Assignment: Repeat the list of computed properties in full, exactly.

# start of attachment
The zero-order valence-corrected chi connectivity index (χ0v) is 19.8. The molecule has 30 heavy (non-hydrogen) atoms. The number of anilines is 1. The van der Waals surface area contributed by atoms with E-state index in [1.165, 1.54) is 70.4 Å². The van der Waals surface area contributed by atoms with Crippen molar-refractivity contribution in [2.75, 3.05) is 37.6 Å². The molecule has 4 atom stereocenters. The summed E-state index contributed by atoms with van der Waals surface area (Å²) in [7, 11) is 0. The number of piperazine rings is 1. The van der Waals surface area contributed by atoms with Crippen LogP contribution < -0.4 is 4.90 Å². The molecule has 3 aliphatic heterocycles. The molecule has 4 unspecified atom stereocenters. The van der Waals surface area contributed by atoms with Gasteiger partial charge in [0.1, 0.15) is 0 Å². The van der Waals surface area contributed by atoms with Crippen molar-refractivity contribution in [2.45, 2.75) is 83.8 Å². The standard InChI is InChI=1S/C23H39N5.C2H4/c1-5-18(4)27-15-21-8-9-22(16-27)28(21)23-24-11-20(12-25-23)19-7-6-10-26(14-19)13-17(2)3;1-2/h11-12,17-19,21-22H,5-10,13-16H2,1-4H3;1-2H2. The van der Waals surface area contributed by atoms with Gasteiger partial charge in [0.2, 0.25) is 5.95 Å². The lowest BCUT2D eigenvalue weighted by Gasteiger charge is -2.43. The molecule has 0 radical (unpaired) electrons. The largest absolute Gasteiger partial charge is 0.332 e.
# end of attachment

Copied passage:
The zero-order valence-corrected chi connectivity index (χ0v) is 19.8. The molecule has 30 heavy (non-hydrogen) atoms. The number of anilines is 1. The van der Waals surface area contributed by atoms with E-state index in [1.165, 1.54) is 70.4 Å². The van der Waals surface area contributed by atoms with Crippen molar-refractivity contribution in [2.75, 3.05) is 37.6 Å². The molecule has 4 atom stereocenters. The summed E-state index contributed by atoms with van der Waals surface area (Å²) in [7, 11) is 0. The number of piperazine rings is 1. The van der Waals surface area contributed by atoms with Crippen LogP contribution < -0.4 is 4.90 Å². The molecule has 3 aliphatic heterocycles. The molecule has 4 unspecified atom stereocenters. The van der Waals surface area contributed by atoms with Gasteiger partial charge in [0.1, 0.15) is 0 Å². The van der Waals surface area contributed by atoms with Crippen molar-refractivity contribution in [2.45, 2.75) is 83.8 Å². The standard InChI is InChI=1S/C23H39N5.C2H4/c1-5-18(4)27-15-21-8-9-22(16-27)28(21)23-24-11-20(12-25-23)19-7-6-10-26(14-19)13-17(2)3;1-2/h11-12,17-19,21-22H,5-10,13-16H2,1-4H3;1-2H2. The van der Waals surface area contributed by atoms with Gasteiger partial charge in [0.2, 0.25) is 5.95 Å². The lowest BCUT2D eigenvalue weighted by Gasteiger charge is -2.43. The molecule has 0 radical (unpaired) electrons. The largest absolute Gasteiger partial charge is 0.332 e.